I very much doubt you will publish my letter since it doesn’t reflect your point of view or that of the publication for which you write. Nevertheless, I have written to express my opinion.

A Jewish Student at UCLA

My Dear Friend:

Not only am I publishing your letter in full but, please G-d, I will also respond to it. Watch for next week’s issue in which I will address your concerns in full.

Rebbetzin Esther Jungreis

About the Author:


If you don't see your comment after publishing it, refresh the page.

Our comments section is intended for meaningful responses and debates in a civilized manner. We ask that you respect the fact that we are a religious Jewish website and avoid inappropriate language at all cost.

If you promote any foreign religions, gods or messiahs, lies about Israel, anti-Semitism, or advocate violence (except against terrorists), your permission to comment may be revoked.

No Responses to “A Secular Jewish College Student Responds”

Comments are closed.

SocialTwist Tell-a-Friend

Current Top Story
parent org's website homepage of new political campaign office in Israel.
Look Who is Behind the New US Democratic-Style Campaign in Israel
Latest Judaism Stories
Tissot_The_Waters_Are_Divided

Leading by example must be visible, regarding where, when and how-like Nachshon entering the Red Sea

Torah-Hakehillah-121914

Rabbi Yaakov Nagen, a Ram at Yeshivat Otniel, notes that the verse is suggesting that retelling the story of the Exodus is so important that Hashem is performing ever-greater miracles specifically so that parents can tell their stories to future generations.

Parshat Bo

Before performing the 10th plague God makes a fundamental argument about the ultimate nature of justice.

Daf-Yomi-logo

Life Before The Printed Word
‘A Revi’is Of Blood’
(Yevamos 114a-b)

How is it possible that the clothing was more valuable to them than gold or silver?

Question: If Abraham was commanded to circumcise his descendants on the eighth day, why do Arabs – who claim to descend from Abraham through Yishmael – wait until their children are 13 to circumcise them? I am aware that this is a matter of little consequence to our people. Nevertheless, this inconsistency is one that piques my curiosity.

M. Goldman
(Via E-mail)

“It means that the disqualification of relatives as witnesses is a procedural issue, not a question of honesty,” explained Rabbi Dayan.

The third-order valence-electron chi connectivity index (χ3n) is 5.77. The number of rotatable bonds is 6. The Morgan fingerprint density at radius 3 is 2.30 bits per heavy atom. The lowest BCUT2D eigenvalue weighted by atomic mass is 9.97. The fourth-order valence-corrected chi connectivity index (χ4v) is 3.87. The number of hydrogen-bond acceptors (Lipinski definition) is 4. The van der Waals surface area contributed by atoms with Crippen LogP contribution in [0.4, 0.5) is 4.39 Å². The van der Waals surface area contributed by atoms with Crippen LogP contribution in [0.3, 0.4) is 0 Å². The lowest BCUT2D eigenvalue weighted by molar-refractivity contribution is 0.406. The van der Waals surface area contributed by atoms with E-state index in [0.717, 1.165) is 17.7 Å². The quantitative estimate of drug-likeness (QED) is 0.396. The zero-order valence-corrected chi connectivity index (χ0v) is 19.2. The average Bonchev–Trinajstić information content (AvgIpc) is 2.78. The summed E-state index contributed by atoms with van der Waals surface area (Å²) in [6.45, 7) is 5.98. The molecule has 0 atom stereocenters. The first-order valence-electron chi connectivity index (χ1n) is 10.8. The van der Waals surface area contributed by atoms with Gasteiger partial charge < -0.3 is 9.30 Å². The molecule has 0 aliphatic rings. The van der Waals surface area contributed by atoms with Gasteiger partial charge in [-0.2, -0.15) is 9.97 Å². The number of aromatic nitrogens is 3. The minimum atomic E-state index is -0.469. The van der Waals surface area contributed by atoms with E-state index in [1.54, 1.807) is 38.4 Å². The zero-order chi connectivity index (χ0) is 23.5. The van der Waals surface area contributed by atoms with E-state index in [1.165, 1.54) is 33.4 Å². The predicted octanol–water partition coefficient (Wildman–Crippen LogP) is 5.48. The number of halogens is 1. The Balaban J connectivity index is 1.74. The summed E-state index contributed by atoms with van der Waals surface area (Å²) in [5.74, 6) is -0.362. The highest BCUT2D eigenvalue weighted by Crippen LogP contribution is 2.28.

Property ownership is an extremely important and fundamental right and principle according to the Torah.

The tenderest description of the husband/wife relationship is “re’im v’ahuvim/loving, kind friends”

And if a person can take steps to perform the mitzvah, he should do so (even if he won’t be held accountable for not performing it due to circumstances beyond his control).

Suddenly, she turns to me and says, “B’emet, I need to thank you, you made me excited to come back to Israel.”

Pesach is called “zikaron,” a Biblical term used describing an object eliciting a certain memory

Recouping $ and assets from Germans and Swiss for their Holocaust actions is rooted in the Exodus

Pharaoh perverted symbols of life (the Nile and midwives) into agents of death.

I think that we have to follow the approach of the Tannaim and Amoraim. They followed the latest scientific developments of their time.

More Articles from Rebbetzin Esther Jungreis
Rebbetzin Esther Jungreis

“Surely,” my family insisted, “there must be someone suitable for you. You can’t be so picky.”

Rebbetzin Esther Jungreis

Shouldn’t we Jews, having experienced the barbarism of many societies, speak support the NYPD?

They stammer “I’m not Orthodox,” as if that absolves them from the responsibility of calling to G-d

Prayer is our language: Hakol kol Yaakov – the voice is the voice of Jacob – the voice of prayer.

When art and evil are intermingled, evil is elevated and made acceptable.

In BB, he said “You, my children are the angels of Shabbos and the licht are your beautiful eyes.”

Why does Hebrew refer to mothers-in-law as “sunshine” when society often calls them the opposite?

Boundaries must be set in every home. Parents and children are not pals. They are not equals.

Printed from: http://www.jewishpress.com/judaism/rebbetzins-viewpointrebbetzin-jungreis/a-secular-jewish-college-student-responds-2/2011/03/09/

Scan this QR code to visit this page online: